Play This Game on Your Android Mobile The gravitational force equivalent, or, more commonly, g-force, is a measurement of the type of force per unit mass – typically acceleration – that causes a perception of weight, with a g-force of 1 g equal to the conventional value of gravitational acceleration on Earth, g, of about 9.8 m/s2.1Since g-forces indirectly produce weight, any g-force can be described as a “weight per unit mass” (see the synonym specific weight). When the g-force is produced by the surface of one object being pushed by the surface of another object, the reaction force to this push produces an equal and opposite weight for every unit of an object’s mass. The types of forces involved are transmitted through objects by interior mechanical stresses. Gravitational acceleration (except certain electromagnetic force influences) is the cause of an object’s acceleration in relation to free fall.2,3
The g-force experienced by an object is due to the vector sum of all non-gravitational and non-electromagnetic forces acting on an object’s freedom to move. In practice, as noted, these are surface-contact forces between objects. Such forces cause stresses and strains on objects, since they must be transmitted from an object surface. Because of these strains, large g-forces may be destructive.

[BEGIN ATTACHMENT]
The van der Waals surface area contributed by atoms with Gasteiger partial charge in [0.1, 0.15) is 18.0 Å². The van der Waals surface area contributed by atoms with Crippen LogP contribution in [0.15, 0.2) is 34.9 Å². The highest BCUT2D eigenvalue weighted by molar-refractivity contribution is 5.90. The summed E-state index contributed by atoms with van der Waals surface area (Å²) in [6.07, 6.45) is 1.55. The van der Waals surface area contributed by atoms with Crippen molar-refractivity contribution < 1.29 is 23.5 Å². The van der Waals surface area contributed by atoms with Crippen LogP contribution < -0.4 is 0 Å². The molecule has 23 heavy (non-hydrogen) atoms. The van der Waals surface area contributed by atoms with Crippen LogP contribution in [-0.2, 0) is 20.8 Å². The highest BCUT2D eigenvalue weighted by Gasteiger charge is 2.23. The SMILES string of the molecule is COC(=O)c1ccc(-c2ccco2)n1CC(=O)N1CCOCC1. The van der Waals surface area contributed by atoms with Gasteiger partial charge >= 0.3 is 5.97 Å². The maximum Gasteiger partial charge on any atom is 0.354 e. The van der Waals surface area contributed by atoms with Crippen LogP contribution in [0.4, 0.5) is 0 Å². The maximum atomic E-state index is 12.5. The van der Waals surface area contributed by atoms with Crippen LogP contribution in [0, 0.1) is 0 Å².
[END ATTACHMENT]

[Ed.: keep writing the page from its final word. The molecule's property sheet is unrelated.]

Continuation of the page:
Gravity acting alone does not produce a g-force, even though g-forces are expressed in multiples of the free-fall acceleration of standard gravity. Thus, the standard gravitational force at the Earth’s surface produces g-force only indirectly, as a result of resistance to it by mechanical forces. It is these mechanical forces that actually produce the g-force on a mass. For example, a force of 1 g on an object sitting on the Earth’s surface is caused by the mechanical force exerted in the upward direction by the ground, keeping the object from going into free fall. The upward contact force from the ground ensures that an object at rest on the Earth’s surface is accelerating relative to the free-fall condition. (Free fall is the path that the object would follow when falling freely toward the Earth’s center). Stress inside the object is ensured from the fact that the ground contact forces are transmitted only from the point of contact with the ground.